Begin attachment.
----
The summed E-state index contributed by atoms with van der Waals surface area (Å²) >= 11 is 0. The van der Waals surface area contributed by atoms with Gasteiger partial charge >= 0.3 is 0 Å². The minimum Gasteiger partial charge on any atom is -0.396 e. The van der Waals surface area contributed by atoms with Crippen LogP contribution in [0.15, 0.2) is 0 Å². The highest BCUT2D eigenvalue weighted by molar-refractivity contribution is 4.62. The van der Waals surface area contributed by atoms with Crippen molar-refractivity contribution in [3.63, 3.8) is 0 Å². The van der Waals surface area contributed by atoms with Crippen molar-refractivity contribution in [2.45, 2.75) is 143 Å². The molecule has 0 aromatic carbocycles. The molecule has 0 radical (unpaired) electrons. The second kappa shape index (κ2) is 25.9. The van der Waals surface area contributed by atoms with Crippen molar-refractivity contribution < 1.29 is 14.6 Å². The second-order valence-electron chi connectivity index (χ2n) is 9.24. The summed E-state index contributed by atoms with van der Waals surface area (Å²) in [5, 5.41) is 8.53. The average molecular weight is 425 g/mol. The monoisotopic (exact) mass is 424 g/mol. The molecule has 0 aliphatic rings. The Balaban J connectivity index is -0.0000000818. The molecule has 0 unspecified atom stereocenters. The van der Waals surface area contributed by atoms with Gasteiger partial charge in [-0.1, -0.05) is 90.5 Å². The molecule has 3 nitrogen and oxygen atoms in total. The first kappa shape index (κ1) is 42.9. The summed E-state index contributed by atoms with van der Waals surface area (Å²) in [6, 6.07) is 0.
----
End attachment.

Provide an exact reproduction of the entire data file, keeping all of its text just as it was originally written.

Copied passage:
The summed E-state index contributed by atoms with van der Waals surface area (Å²) >= 11 is 0. The van der Waals surface area contributed by atoms with Gasteiger partial charge >= 0.3 is 0 Å². The minimum Gasteiger partial charge on any atom is -0.396 e. The van der Waals surface area contributed by atoms with Crippen LogP contribution in [0.15, 0.2) is 0 Å². The highest BCUT2D eigenvalue weighted by molar-refractivity contribution is 4.62. The van der Waals surface area contributed by atoms with Crippen molar-refractivity contribution in [3.63, 3.8) is 0 Å². The van der Waals surface area contributed by atoms with Crippen molar-refractivity contribution in [2.45, 2.75) is 143 Å². The molecule has 0 aromatic carbocycles. The molecule has 0 radical (unpaired) electrons. The second kappa shape index (κ2) is 25.9. The van der Waals surface area contributed by atoms with Crippen molar-refractivity contribution < 1.29 is 14.6 Å². The second-order valence-electron chi connectivity index (χ2n) is 9.24. The summed E-state index contributed by atoms with van der Waals surface area (Å²) in [5, 5.41) is 8.53. The average molecular weight is 425 g/mol. The monoisotopic (exact) mass is 424 g/mol. The molecule has 0 aliphatic rings. The Balaban J connectivity index is -0.0000000818. The molecule has 0 unspecified atom stereocenters. The van der Waals surface area contributed by atoms with Gasteiger partial charge in [-0.1, -0.05) is 90.5 Å². The molecule has 3 nitrogen and oxygen atoms in total. The first kappa shape index (κ1) is 42.9. The summed E-state index contributed by atoms with van der Waals surface area (Å²) in [6, 6.07) is 0.